I have been thinking a lot about presence. How the presence of persons with particularly severe disabilities changes those around them. Clearly social environments are not the same with or without a person with a severe disability in that environment. I suspect we choose to not have the environment that develops as a result of having the person with the severe disability in it based on the preponderance of environments that I have found myself in. But I also find that when I am in those environments with those people I learn things. It is not like coming to one of the classes that I teach where I discuss lessons from a particular reading, or try to teach my graduate students something. The learning comes from people who actually evidence little interest or understanding of the fact that they have the ability to be teachers to those around them. I have learned so much in those types of settings. But such learning is not at all unique to me.


It was Henri Nouwen who described Adam, a man with severe intellectual disabilities for whom he acted as a caretaker as "my friend, my teacher, my spiritual director, my counselor, my minister." You might read those words and dismiss them thinking, "What a nice thing to say about someone" particularly someone with a disability who has been devalued by most of society. "He is trying to bring dignity to someone who doesn't have any" you might think. But it is not a sweet thing to say about someone, it is the truth. If one submits oneself to such relationships and one is paying attention, there are so many things that are learned. As in the title of this posting, they are things learned which were never taught.


We learn things about society, we learn things about ourselves. We also learn things about the person with the disability if we give sufficient time to learn them. Once again it is about presence. Presence changes things, it reveals things. I have mentioned elsewhere in this blog about how the presence of a man beaten and left for dead revealed the character of those around him in the story of the Good Samaritan. It is that kind of learning.
"What will I be willing to do in such a situation?" I learn about myself.
"How will the enviornment change when people who have not been integrated experience full integration?" I learn about the social enviornment, be it the church or other social settings.
"Do I love my neighbor?" A challenging neighbor will reveal that to me.
"Do we as a church love our neighbor?" A challenging neighbor also reveals the heart of those in the larger environment.


Once again there is no effort typically on the part of the person with the disability to teach anybody anything. But the lesson is there and the possibility of learning is there.


Will we allow, no, will we facilitate the potential for this type of learning to occur?
McNair

Monday, March 07, 2016

The Church and Disability 2: The Weblog disabledChristianity

The Church and Disability 2 is the latest collection of blog postings from the disabledChristianity weblog. It is gleanings from the past 5 years in a single volume. It includes many of the ideas that readers have told me that they have been stimulated by and have enjoyed interacting with over the years. It is available by clicking on the cover image or from Amazon. It will shortly also be available in a Kindle format.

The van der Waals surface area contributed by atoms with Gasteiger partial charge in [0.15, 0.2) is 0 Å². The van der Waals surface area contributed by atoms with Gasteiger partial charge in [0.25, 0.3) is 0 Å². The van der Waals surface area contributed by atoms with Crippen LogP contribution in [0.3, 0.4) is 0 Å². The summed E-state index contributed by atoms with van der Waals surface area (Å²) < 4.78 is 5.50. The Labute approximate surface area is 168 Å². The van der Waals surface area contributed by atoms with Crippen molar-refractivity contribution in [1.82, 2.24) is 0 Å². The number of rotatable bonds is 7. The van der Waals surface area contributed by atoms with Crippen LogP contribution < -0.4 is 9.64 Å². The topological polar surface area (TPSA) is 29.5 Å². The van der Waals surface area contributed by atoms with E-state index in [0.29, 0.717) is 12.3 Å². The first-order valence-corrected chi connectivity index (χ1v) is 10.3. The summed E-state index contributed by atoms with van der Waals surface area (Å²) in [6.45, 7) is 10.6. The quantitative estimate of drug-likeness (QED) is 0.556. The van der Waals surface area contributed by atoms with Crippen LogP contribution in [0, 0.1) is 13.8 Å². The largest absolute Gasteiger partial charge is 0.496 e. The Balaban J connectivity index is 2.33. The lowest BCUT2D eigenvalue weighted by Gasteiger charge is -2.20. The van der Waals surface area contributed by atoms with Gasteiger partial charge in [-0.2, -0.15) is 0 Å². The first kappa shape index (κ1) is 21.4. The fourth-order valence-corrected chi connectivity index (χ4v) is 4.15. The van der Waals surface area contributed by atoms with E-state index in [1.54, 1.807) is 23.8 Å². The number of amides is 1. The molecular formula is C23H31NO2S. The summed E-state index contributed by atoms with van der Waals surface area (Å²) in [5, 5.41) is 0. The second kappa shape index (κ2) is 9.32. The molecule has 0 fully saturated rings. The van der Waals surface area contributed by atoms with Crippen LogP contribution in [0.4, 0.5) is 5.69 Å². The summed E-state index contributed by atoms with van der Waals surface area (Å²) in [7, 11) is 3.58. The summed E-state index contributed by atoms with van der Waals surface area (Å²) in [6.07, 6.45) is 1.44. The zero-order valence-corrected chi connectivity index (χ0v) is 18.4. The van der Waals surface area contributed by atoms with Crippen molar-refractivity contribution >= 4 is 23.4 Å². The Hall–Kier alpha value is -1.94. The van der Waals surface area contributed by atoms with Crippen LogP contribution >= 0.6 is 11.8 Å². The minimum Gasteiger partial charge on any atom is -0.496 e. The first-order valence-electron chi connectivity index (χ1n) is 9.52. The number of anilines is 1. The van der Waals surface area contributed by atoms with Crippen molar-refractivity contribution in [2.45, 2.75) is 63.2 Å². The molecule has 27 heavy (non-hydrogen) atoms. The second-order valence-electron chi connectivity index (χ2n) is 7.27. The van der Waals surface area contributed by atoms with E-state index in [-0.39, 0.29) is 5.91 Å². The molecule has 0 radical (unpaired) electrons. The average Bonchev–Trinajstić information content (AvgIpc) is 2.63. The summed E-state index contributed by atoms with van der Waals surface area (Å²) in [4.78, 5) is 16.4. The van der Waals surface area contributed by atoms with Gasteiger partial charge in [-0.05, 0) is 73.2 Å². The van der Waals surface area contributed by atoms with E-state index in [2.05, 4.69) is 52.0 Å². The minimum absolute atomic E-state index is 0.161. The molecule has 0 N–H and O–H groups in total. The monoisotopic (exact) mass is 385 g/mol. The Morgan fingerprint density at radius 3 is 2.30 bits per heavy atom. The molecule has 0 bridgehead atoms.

New Book from Jeff McNair

Regards,
Jeff McNair

Sunday, March 06, 2016

Neglecting a human being right in front of us

I will at times read books about the church or Christian behavior. I am currently reading a book about the church. It always strikes me how writers can put forward convicting principles but seem to totally miss the connection to people whom society has devalued due to their impairment or disability. They will, for example, be very convicting about those who live in poverty (as in the quote below) but seem to be totally unaware and complicit in the treatment or exclusion of those with disabilities, not seeing the connection with that group of devalued people. Here for example is a quote from a book I am reading at the moment.


Moreover, the rich man in Luke 16 is damned because he ignores poor Lazarus at his gate. His sin is a sin of omission. But this omission is more than a general failure to "do more" or "do enough." His extravagant wealth makes him blind to the needs right in front of him. As John Schneider puts it:


The strong obligation-generating power is in the immediate moral proximity of someone in dire need. What makes the behavior of the rich people in these parables so very hideous and damnable is not that they had wealth, or even that they enjoyed it. It is that they did so, like the rich in Amos, in spiritual obliviousness to grievous human suffering that was as near to them, in the moral sense, as it could be. It was not merely that they neglected "the poor," but that they neglected a human being in need directly in front of them.


Lazarus, not the poor in abstract, was the rich man's test, and the rich man failed.
(John. R Schneider, the Good of Affluence: Seeking God in a Culture of Wealth (Grand Rapids: Eerdmans, 2002), 178). (Above quote from, DeYoung, K. & Gilbert, G. What is the missio of the church? (Wheaton, Il: Crossway, 2011).


There is no real mention of persons with disabilities, at least thus far, in describing the mission of the church. They talk about people groups, and the notion of "social justice" in a very general sense. They also make comments or glean and share quotes such as the above. Look at the last sentence of the second paragraph above. "It is that they did so, like the rich in Amos, in spiritual obliviousness to grievous human suffering that was as near to them, in the moral sense, as it could be. It was not merely that they neglected "the poor," but that they neglected a human being in need directly in front of them." That is the experience of many people who have experienced social isolation, and the practice of many churches and members of the Christian community towards persons with disabilities. Human beings in need, directly in front of us, are neglected. They are too much trouble, or they are off putting because of their social skills, or whatever other reason. Additionally, we feel no need to change our behaviors.
Oh that God would open all of our minds such that we would love our neighbors. Oh that we would see those people directly in front of us. They are in the community, everywhere. What if we made the effort to put them in front of us of our Christian community. Our leaders have given us an excuse for not doing anything by not putting people in need in front of us. I guess it is up to us to seek those people out, bring them into our social circles, and further remove the excuses which have been plaguing us.


McNair